As we can clearly see, it’s almost impossible for an elector slate to “cheat” the system.
Almost anyone else involved in an election, if corrupt, can cheat in some way, but not the Electors. They can’t pull a fast one, even if they want to, because all the decisions are out of their hands. They have virtually no power at all.

It’s not unheard of for there to be challenges and recounts that postpone the decision of which slate goes to Washington. Many of us remember 2000, when the Al Gore campaign challenged the results in Florida, and both the Bush and Gore electors stood at the ready for weeks, until the courts finally resolved the matter.

The same thing happened in 2020. So many states had seen internal violations of campaign law, and so many sworn reports of blatant election fraud were recorded, that there were court cases in numerous states that were not resolved by the time the final electoral college report was due in Congress. As a result, in those states, both the Republican slates and the Democrat slates stood at the ready, in case a decision by a court, or a decision by their state legislature, would direct the other one to represent their state in the final tally.

Unfortunately, the 2020 election turned out to be a year of firsts, in more ways than one.

Just as it was the first year in which numerous county election officials violated their own state laws in the manner of conducting the elections (everything from allowing ballot harvesting by partisans and patronage workers, to illegally creating unsolicited mail-in ballots by the millions), it was also the first year in which one party capitalized on the public’s ignorance of routine election processes to imagine crimes where none were committed.

As we’ve seen, it’s virtually impossible for either a Republican or Democrat slate of electors to break the law in how they conduct their duties. They’re signed up in the summer at their state conventions; they fill out some forms, and then they’re on standby until released. Everything is in the hands of the voters and their state government.

Even so, we now see the corrupt attorneys general of multiple states – Michigan, Arizona, Nevada, Georgia, New Mexico, Pennsylvania, and Wisconsin – the list seems to grow daily – charging their duly-appointed Republican slates-in-waiting with being “fake electors” – just for properly remaining on standby while the cases worked their way through the courts.

It is an outrage, and in the interest of good government, both Republicans and Democrats alike should stand up to denounce these rogue prosecutors and impeach them for such an attack on the American election process.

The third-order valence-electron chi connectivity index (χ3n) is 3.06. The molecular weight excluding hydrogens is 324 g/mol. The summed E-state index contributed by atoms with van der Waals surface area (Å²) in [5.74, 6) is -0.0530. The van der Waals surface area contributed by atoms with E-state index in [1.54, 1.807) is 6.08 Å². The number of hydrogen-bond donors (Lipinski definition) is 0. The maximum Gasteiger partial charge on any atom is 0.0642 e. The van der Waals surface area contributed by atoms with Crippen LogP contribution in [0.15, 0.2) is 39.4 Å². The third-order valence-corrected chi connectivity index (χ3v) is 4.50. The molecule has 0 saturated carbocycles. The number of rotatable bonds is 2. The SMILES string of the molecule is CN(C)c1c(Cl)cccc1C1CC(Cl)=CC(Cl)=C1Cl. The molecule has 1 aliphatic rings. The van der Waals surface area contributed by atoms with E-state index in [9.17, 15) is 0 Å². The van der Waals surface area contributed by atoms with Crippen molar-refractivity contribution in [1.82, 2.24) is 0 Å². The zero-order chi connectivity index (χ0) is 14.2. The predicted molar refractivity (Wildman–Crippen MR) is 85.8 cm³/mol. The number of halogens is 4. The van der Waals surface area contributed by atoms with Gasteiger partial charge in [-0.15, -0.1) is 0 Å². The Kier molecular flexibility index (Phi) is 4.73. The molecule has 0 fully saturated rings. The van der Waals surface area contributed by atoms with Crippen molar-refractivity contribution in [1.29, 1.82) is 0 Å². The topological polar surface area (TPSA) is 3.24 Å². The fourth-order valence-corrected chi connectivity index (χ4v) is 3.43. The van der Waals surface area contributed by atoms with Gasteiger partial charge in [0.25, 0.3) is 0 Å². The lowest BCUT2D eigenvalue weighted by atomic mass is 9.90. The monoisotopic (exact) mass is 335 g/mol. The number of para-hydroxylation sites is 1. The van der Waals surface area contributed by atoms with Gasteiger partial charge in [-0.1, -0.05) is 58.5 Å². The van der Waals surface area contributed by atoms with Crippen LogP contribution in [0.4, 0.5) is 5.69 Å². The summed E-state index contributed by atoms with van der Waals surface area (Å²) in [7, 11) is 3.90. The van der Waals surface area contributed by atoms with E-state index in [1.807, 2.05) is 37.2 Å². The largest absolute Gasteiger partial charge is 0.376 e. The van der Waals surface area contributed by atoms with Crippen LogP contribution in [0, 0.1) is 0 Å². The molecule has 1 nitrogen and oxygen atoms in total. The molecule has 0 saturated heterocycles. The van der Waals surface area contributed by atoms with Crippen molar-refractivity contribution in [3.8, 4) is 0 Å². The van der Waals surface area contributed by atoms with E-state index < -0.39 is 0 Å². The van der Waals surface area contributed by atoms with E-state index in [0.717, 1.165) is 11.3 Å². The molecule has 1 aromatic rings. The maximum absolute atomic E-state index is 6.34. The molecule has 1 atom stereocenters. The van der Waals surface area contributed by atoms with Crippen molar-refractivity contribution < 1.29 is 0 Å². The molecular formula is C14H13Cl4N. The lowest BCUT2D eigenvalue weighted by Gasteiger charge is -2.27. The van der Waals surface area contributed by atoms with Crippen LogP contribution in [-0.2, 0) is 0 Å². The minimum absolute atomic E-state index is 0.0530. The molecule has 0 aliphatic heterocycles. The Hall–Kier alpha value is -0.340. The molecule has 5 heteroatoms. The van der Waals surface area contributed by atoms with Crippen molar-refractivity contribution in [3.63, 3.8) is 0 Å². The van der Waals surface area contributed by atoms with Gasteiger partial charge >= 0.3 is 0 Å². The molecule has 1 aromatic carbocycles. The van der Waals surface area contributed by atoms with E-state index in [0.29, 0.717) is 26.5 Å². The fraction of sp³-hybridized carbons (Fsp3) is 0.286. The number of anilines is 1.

Make no mistake: this is a brazen attempt to terrorize anyone “tainted” with involvement in the Republican party. These Democrat hacks aren’t satisfied with persecuting President Trump with fabricated charges in an effort to keep him from running again; they are doing everything in their power to scare all Republican leaders out of party activism as well.

Who’s going to serve as a fundraiser or campaign manager for a Republican candidate, or as attorney or accountant for a Republican state committee, if there’s a real likelihood that some crooked kangaroo court will get a ham sandwich indictment out of an easily-conned grand jury, to ruin their business and their reputations, and bankrupt them in legal fees?

This is the goal. It’s not just an attack on President Trump.

These outlandish “fake elector” claims aim to starve the Republican Party of supporters, to erect a barrier to entry that keeps the best and brightest from daring to work for either the GOP or any Republican presidential campaign in the future.

These Democrat operatives are conducting a full frontal assault on the American system of government. They have gone too far, and must be reined in before the 2024 election cycle gets underway, or they will indeed irrevocably poison American government.

Copyright 2023 John F. Di Leo

John F. Di Leo is a Chicagoland-based trade compliance trainer and transportation manager, writer, and actor. A one-time county chairman of the Milwaukee County Republican Party, he has been writing regularly for Illinois Review since 2009. Follow John F. Di Leo on Facebook, Twitter, Gettr or TruthSocial.

A collection of John’s Illinois Review articles about vote fraud, The Tales of Little Pavel, and his 2021 political satires about current events, Evening Soup with Basement Joe, Volumes One and Two, are available, in either paperback or eBook, only on Amazon.

Don’t miss an article! Use the free tool on this page to sign up for notifications whenever Illinois Review publishes new content!


- Never miss a story with notifications

- Gain full access to our premium content

- Browse free from up to 5 devices at once

Latest stories